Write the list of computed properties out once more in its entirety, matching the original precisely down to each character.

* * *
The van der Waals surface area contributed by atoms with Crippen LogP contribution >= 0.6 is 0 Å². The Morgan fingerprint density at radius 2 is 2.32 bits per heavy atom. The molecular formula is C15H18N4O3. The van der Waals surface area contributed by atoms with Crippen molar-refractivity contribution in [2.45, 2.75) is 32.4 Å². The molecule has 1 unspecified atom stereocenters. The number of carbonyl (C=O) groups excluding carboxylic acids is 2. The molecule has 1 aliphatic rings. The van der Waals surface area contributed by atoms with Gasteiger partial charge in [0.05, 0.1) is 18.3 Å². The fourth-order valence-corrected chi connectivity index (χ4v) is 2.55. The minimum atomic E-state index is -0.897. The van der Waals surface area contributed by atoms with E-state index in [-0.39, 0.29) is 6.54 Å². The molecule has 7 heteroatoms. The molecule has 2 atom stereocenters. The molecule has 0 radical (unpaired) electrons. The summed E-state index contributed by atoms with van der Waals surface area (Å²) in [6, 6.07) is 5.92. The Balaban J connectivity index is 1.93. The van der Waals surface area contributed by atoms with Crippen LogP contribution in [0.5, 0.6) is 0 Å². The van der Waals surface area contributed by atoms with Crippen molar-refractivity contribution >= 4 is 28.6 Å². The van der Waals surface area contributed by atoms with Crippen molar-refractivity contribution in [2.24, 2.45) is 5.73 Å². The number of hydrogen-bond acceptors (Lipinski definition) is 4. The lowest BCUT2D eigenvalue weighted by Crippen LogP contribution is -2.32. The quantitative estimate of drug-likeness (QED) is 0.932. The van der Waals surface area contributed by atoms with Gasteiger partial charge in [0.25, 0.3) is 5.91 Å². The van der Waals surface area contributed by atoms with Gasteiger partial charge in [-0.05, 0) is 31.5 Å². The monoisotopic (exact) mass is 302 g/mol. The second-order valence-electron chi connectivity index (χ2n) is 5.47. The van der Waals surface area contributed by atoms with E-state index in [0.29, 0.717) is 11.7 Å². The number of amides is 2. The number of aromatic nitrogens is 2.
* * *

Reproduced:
The van der Waals surface area contributed by atoms with Crippen LogP contribution >= 0.6 is 0 Å². The Morgan fingerprint density at radius 2 is 2.32 bits per heavy atom. The molecular formula is C15H18N4O3. The van der Waals surface area contributed by atoms with Crippen molar-refractivity contribution in [2.45, 2.75) is 32.4 Å². The molecule has 1 unspecified atom stereocenters. The number of carbonyl (C=O) groups excluding carboxylic acids is 2. The molecule has 1 aliphatic rings. The van der Waals surface area contributed by atoms with Gasteiger partial charge in [0.05, 0.1) is 18.3 Å². The fourth-order valence-corrected chi connectivity index (χ4v) is 2.55. The minimum atomic E-state index is -0.897. The van der Waals surface area contributed by atoms with E-state index in [-0.39, 0.29) is 6.54 Å². The molecule has 7 heteroatoms. The molecule has 2 atom stereocenters. The molecule has 0 radical (unpaired) electrons. The summed E-state index contributed by atoms with van der Waals surface area (Å²) in [6, 6.07) is 5.92. The Balaban J connectivity index is 1.93. The van der Waals surface area contributed by atoms with Crippen LogP contribution in [0.5, 0.6) is 0 Å². The van der Waals surface area contributed by atoms with Crippen molar-refractivity contribution >= 4 is 28.6 Å². The van der Waals surface area contributed by atoms with Crippen molar-refractivity contribution in [2.24, 2.45) is 5.73 Å². The number of hydrogen-bond acceptors (Lipinski definition) is 4. The lowest BCUT2D eigenvalue weighted by Crippen LogP contribution is -2.32. The quantitative estimate of drug-likeness (QED) is 0.932. The van der Waals surface area contributed by atoms with Gasteiger partial charge in [0.25, 0.3) is 5.91 Å². The van der Waals surface area contributed by atoms with Gasteiger partial charge in [-0.05, 0) is 31.5 Å². The monoisotopic (exact) mass is 302 g/mol. The second-order valence-electron chi connectivity index (χ2n) is 5.47. The van der Waals surface area contributed by atoms with E-state index in [0.29, 0.717) is 11.7 Å². The number of amides is 2. The number of aromatic nitrogens is 2.